Jesse Schell, Assistant professor of entertainment technology at Carnegie Mellon University in Pittsburgh, Pennsylvania, and CEO of Schell Games
Marcel Duchamp once said, “I have come to the conclusion that while not all artists are chess players, all chess players are artists.” Gaming and play bear an interesting relationship to art. Like art, play is experimental, creative, flexible and immersive. It is done for its own sake. And like art, games can challenge and transform us. So can video games be art? They certainly incorporate many artistic elements: painting, architecture, music, sculpture, acting, writing, animation and dance.
The games that feel more like art tend to have qualities in common. They do not pander to the player; they are mysterious; they feel more serious than most games; they have a complete, holistic feeling. Such games are rarities, but they exist, and as the form evolves, just as cinema did, more and more of them will appear.
Ian Bogost, Game designer, critic, founding partner of Persuasive Games and author of Newsgames (MIT Press, 2010)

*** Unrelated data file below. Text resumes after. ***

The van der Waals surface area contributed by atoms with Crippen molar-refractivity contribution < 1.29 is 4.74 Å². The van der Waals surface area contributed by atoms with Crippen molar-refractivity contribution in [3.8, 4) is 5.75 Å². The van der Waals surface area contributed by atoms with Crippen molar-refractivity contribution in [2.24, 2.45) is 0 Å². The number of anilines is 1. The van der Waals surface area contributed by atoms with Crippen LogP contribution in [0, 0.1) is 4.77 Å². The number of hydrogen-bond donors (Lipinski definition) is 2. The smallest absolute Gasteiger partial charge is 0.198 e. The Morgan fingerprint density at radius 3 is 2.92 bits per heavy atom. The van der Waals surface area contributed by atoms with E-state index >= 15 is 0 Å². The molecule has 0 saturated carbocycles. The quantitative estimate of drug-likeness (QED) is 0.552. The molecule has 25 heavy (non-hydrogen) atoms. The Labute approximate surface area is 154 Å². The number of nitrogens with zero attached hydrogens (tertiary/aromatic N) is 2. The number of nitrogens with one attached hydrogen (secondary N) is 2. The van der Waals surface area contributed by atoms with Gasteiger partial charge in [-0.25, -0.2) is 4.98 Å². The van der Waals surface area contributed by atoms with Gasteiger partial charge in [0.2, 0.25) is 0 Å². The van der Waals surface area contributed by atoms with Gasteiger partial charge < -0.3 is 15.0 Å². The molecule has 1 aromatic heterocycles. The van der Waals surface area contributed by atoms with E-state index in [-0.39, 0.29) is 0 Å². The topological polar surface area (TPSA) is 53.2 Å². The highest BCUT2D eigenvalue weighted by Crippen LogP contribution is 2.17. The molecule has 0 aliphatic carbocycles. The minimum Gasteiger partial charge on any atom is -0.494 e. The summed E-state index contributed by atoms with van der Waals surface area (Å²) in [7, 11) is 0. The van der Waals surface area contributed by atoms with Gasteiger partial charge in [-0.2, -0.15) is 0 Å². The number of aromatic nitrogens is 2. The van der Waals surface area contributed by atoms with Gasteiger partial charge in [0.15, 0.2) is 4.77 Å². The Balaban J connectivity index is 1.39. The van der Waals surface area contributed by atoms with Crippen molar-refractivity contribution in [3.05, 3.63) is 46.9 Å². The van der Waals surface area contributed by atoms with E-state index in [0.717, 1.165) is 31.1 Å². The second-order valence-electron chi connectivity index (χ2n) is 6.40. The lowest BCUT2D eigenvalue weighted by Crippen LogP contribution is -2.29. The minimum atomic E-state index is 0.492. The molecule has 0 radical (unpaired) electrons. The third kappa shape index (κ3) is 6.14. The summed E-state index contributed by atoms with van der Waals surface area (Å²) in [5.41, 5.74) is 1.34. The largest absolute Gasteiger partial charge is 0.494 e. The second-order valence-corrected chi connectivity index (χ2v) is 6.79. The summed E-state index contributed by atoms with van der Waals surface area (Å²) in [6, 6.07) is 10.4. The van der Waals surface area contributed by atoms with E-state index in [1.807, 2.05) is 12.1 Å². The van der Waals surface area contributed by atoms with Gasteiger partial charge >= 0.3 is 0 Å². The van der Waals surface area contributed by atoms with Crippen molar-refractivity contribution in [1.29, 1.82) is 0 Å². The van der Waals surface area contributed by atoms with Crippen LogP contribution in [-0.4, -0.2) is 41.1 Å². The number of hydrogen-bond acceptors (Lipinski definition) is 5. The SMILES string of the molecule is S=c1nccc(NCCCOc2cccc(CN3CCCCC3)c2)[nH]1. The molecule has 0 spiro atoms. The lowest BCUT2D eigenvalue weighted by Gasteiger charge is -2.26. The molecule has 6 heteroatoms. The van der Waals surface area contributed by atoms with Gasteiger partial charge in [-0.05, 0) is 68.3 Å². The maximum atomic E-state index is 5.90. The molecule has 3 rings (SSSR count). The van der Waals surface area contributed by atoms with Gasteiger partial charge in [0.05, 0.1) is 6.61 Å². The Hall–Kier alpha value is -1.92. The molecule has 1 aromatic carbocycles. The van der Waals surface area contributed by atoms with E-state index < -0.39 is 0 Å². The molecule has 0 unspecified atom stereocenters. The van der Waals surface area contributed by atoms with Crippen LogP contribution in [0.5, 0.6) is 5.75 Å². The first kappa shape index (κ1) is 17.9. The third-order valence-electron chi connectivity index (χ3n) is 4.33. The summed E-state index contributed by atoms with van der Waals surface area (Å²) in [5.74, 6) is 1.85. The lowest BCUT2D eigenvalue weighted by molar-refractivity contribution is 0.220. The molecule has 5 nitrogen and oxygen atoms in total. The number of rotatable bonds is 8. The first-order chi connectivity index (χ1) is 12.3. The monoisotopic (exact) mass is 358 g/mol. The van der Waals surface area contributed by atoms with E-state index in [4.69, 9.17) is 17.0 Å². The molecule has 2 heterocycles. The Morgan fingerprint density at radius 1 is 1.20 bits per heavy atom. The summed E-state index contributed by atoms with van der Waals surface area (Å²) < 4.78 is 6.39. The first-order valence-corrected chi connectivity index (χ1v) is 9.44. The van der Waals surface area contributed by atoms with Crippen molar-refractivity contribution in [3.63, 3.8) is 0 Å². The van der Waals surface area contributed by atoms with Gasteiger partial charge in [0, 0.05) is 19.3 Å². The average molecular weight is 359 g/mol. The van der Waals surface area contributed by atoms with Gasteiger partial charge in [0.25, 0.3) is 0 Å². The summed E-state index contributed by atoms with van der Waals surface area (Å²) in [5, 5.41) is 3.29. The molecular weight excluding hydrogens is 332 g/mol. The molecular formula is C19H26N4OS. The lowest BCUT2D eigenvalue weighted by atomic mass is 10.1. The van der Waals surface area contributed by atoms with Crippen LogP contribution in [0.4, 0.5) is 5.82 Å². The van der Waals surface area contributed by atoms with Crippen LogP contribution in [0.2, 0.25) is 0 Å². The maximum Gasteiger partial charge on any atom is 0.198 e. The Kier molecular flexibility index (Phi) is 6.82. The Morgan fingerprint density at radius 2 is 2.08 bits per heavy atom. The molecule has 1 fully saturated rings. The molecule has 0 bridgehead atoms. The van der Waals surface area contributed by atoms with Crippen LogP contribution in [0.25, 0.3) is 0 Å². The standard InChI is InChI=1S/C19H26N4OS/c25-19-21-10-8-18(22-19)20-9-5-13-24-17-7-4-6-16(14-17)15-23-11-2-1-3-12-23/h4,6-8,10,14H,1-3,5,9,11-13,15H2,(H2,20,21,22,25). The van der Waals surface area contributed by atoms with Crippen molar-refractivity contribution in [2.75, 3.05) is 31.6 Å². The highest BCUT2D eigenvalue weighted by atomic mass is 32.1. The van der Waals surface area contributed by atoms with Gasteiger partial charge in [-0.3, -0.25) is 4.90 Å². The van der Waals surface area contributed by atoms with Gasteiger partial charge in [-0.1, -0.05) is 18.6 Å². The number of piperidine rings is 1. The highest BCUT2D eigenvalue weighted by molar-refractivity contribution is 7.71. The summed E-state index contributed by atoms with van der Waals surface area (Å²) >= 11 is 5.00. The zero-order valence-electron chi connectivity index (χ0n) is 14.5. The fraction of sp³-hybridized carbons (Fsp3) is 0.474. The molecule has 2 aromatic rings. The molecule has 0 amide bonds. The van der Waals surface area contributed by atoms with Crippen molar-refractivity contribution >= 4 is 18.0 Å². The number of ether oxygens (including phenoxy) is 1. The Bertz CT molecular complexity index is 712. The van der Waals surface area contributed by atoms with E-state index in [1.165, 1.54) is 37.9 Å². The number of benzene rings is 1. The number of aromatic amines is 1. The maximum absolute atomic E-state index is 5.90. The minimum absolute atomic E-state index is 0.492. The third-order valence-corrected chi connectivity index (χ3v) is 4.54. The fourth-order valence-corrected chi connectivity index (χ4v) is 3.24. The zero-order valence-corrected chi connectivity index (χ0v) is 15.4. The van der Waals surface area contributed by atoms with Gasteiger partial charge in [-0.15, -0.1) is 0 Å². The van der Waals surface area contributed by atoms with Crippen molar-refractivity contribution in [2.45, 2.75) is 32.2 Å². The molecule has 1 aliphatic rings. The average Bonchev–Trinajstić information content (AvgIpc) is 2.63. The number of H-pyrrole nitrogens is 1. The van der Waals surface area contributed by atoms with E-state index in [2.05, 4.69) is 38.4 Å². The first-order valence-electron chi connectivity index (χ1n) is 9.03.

The 20th century saw the following celebrated as art: a urinal placed on a stand, a painting of a coloured square, poetry made of words taken randomly from a hat, an audience cutting the clothes off an artist, industrial paint thrown onto canvas, reproductions of commercial advertisements, a telegram asserting that it was a portrait of its recipient, a barricade of oil barrels on a Paris street and live television images of a Buddha statue. Lest we conclude that these are outlandish examples, consider the artists who produced them: Marcel Duchamp, Piet Mondrian, Tristan Tzara, Yoko Ono, Jackson Pollock, Andy Warhol, Robert Rauschenberg, Christo and Jeanne-Claude, and Nam June Paik, respectively. All are celebrated, their status as artists never questioned.
Art has done many things in human history, but in the last century it has primarily tried to provoke us, to force us to see things differently. So maybe we should ask, “How are video games changing our ideas about art?” If the purpose of art is indeed to force us to see something we thought we understood in a new light, perhaps the most fundamental move video games have made in the artistic tradition is in the very eliciting of the question, “Can video games be art?”